• Yeah I second this – thanks for all the replies everyone, so interesting to see not only what makes the lists but why and the stories behind them. Also, I’m quite surprised at the amount of overlap and appearance of classic old school albums on here. Keep ’em coming!

  34. My list is weird. Weird in that my list doesn’t contain any of the bands you guys have listed, and weird because it won’t be based on albums. It’s more based on songs or just the general “hits” of these bands.

    Trivium – my first real gateway into music with harsh vocals.

    Job For A Cowboy’s “Entombment of a Machine” – an expansion on that gateway to music with harsh vocals. Oh, and I think “Doom” era JFAC is better than anything that came after “Genesis”. All of that sounds boring, generic, and I get the slight feeling that it is forced.

    Satyricon’s “Black Crow on a Tombstone” – when I was a wee metalhead about the age of 15 or 16 (to put it in perspective that’s about 4 years ago), I listened to Sirius/XM’s Liquid Metal station. It was great for a person trying to get into heavy music (not so great now), and “Black Crow” was making the rounds regularly. It was my first real introduction to black metal (well, black metal filtered through rock ‘n’ roll, anyway), and it appealed to me.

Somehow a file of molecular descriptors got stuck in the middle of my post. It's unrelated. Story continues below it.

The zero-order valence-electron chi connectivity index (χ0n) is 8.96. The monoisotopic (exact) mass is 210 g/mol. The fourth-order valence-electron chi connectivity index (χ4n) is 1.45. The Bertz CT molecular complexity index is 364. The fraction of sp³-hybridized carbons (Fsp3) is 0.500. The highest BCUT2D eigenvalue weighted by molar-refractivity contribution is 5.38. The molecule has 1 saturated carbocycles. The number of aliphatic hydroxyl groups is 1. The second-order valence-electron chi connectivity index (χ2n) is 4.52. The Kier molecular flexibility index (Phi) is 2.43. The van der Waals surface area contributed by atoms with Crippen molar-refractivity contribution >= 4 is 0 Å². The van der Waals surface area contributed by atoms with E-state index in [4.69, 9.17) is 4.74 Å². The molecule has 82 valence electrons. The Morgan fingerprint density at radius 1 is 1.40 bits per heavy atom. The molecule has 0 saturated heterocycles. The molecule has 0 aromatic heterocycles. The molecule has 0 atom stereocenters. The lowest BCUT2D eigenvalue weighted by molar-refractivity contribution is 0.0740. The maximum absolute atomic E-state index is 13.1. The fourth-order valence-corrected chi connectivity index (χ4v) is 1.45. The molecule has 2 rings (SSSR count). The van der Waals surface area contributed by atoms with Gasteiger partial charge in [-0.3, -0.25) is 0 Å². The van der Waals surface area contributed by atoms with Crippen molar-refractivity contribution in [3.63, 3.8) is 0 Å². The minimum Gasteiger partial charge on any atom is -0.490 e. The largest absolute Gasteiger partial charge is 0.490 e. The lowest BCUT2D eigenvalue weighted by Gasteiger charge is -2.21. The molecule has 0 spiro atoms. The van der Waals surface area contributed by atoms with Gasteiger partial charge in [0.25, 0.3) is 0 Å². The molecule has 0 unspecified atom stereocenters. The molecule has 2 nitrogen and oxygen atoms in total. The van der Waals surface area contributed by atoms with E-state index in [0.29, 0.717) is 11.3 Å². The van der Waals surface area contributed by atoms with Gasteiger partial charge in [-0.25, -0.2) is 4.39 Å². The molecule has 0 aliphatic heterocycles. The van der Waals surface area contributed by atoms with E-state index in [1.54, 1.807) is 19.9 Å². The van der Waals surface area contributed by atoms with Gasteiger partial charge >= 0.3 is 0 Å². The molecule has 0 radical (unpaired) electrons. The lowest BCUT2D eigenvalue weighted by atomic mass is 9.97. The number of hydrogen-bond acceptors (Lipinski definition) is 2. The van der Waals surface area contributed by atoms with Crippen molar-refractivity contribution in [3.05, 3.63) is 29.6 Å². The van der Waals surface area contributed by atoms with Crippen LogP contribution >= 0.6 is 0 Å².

Lamb of God’s “Contractor” – this song was a big hook for me, and it still is. This is quite possibly my favorite LoG song along with “Again We Rise”. This has a similar story to “Black Crow” as “Wrath” was being released in 2009, so it was also making the rounds on Liquid Metal.